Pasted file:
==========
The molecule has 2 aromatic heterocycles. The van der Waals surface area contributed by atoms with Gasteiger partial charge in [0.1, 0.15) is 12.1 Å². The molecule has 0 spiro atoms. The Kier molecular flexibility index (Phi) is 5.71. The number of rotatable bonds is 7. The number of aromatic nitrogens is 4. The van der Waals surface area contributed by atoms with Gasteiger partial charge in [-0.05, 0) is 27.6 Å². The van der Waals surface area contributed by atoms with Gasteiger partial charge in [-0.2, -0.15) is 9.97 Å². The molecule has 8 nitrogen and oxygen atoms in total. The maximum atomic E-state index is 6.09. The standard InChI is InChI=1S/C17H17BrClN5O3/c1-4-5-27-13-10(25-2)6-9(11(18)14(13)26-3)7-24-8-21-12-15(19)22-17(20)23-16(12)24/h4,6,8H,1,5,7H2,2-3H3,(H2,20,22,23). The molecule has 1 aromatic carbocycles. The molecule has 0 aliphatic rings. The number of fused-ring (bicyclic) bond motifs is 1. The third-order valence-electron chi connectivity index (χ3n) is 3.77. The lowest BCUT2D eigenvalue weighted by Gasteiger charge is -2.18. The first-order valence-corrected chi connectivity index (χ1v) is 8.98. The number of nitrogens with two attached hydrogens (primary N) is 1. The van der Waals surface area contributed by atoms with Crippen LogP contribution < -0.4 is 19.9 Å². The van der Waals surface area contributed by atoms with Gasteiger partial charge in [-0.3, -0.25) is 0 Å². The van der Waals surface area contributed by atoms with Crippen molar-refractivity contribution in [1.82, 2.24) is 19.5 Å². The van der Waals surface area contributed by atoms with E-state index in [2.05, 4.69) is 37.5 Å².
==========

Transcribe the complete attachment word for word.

The molecule has 2 aromatic heterocycles. The van der Waals surface area contributed by atoms with Gasteiger partial charge in [0.1, 0.15) is 12.1 Å². The molecule has 0 spiro atoms. The Kier molecular flexibility index (Phi) is 5.71. The number of rotatable bonds is 7. The number of aromatic nitrogens is 4. The van der Waals surface area contributed by atoms with Gasteiger partial charge in [-0.05, 0) is 27.6 Å². The van der Waals surface area contributed by atoms with Gasteiger partial charge in [-0.2, -0.15) is 9.97 Å². The molecule has 8 nitrogen and oxygen atoms in total. The maximum atomic E-state index is 6.09. The standard InChI is InChI=1S/C17H17BrClN5O3/c1-4-5-27-13-10(25-2)6-9(11(18)14(13)26-3)7-24-8-21-12-15(19)22-17(20)23-16(12)24/h4,6,8H,1,5,7H2,2-3H3,(H2,20,22,23). The molecule has 1 aromatic carbocycles. The molecule has 0 aliphatic rings. The number of fused-ring (bicyclic) bond motifs is 1. The third-order valence-electron chi connectivity index (χ3n) is 3.77. The lowest BCUT2D eigenvalue weighted by Gasteiger charge is -2.18. The first-order valence-corrected chi connectivity index (χ1v) is 8.98. The number of nitrogens with two attached hydrogens (primary N) is 1. The van der Waals surface area contributed by atoms with Crippen LogP contribution < -0.4 is 19.9 Å². The van der Waals surface area contributed by atoms with Gasteiger partial charge in [-0.3, -0.25) is 0 Å². The van der Waals surface area contributed by atoms with Crippen molar-refractivity contribution in [1.82, 2.24) is 19.5 Å². The van der Waals surface area contributed by atoms with E-state index in [2.05, 4.69) is 37.5 Å².